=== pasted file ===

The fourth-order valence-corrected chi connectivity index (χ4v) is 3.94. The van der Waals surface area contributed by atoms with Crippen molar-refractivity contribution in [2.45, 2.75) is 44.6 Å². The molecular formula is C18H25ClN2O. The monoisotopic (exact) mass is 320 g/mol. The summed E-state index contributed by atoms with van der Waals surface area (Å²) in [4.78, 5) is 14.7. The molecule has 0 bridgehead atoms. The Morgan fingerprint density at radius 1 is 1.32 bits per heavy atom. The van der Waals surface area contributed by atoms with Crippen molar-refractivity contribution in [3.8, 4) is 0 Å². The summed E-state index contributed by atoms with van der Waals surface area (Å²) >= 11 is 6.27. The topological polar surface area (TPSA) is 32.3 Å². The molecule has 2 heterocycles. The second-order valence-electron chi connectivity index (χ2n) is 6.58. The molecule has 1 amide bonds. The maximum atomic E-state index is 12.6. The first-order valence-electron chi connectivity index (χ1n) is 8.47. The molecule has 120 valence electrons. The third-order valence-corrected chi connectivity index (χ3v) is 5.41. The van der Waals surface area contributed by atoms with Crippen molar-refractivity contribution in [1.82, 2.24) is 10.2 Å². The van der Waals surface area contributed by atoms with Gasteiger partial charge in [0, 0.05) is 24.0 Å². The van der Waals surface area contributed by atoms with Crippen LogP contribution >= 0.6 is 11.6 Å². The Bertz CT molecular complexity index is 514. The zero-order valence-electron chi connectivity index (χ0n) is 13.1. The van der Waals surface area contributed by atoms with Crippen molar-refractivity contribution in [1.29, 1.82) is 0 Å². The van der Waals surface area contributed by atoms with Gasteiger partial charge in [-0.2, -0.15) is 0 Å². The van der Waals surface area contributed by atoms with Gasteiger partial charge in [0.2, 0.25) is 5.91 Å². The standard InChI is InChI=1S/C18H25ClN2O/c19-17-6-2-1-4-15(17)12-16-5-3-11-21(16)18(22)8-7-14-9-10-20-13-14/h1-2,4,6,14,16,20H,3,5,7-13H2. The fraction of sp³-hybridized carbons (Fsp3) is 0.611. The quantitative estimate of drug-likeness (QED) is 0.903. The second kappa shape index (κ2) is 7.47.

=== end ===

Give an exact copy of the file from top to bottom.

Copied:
The fourth-order valence-corrected chi connectivity index (χ4v) is 3.94. The van der Waals surface area contributed by atoms with Crippen molar-refractivity contribution in [2.45, 2.75) is 44.6 Å². The molecular formula is C18H25ClN2O. The monoisotopic (exact) mass is 320 g/mol. The summed E-state index contributed by atoms with van der Waals surface area (Å²) in [4.78, 5) is 14.7. The molecule has 0 bridgehead atoms. The Morgan fingerprint density at radius 1 is 1.32 bits per heavy atom. The van der Waals surface area contributed by atoms with Crippen molar-refractivity contribution in [3.8, 4) is 0 Å². The summed E-state index contributed by atoms with van der Waals surface area (Å²) >= 11 is 6.27. The topological polar surface area (TPSA) is 32.3 Å². The molecule has 2 heterocycles. The second-order valence-electron chi connectivity index (χ2n) is 6.58. The molecule has 1 amide bonds. The maximum atomic E-state index is 12.6. The first-order valence-electron chi connectivity index (χ1n) is 8.47. The molecule has 120 valence electrons. The third-order valence-corrected chi connectivity index (χ3v) is 5.41. The van der Waals surface area contributed by atoms with Crippen molar-refractivity contribution in [1.82, 2.24) is 10.2 Å². The van der Waals surface area contributed by atoms with Gasteiger partial charge in [0, 0.05) is 24.0 Å². The van der Waals surface area contributed by atoms with Crippen LogP contribution >= 0.6 is 11.6 Å². The Bertz CT molecular complexity index is 514. The zero-order valence-electron chi connectivity index (χ0n) is 13.1. The van der Waals surface area contributed by atoms with Crippen molar-refractivity contribution in [1.29, 1.82) is 0 Å². The van der Waals surface area contributed by atoms with Gasteiger partial charge in [-0.2, -0.15) is 0 Å². The van der Waals surface area contributed by atoms with Gasteiger partial charge in [0.2, 0.25) is 5.91 Å². The standard InChI is InChI=1S/C18H25ClN2O/c19-17-6-2-1-4-15(17)12-16-5-3-11-21(16)18(22)8-7-14-9-10-20-13-14/h1-2,4,6,14,16,20H,3,5,7-13H2. The fraction of sp³-hybridized carbons (Fsp3) is 0.611. The quantitative estimate of drug-likeness (QED) is 0.903. The second kappa shape index (κ2) is 7.47.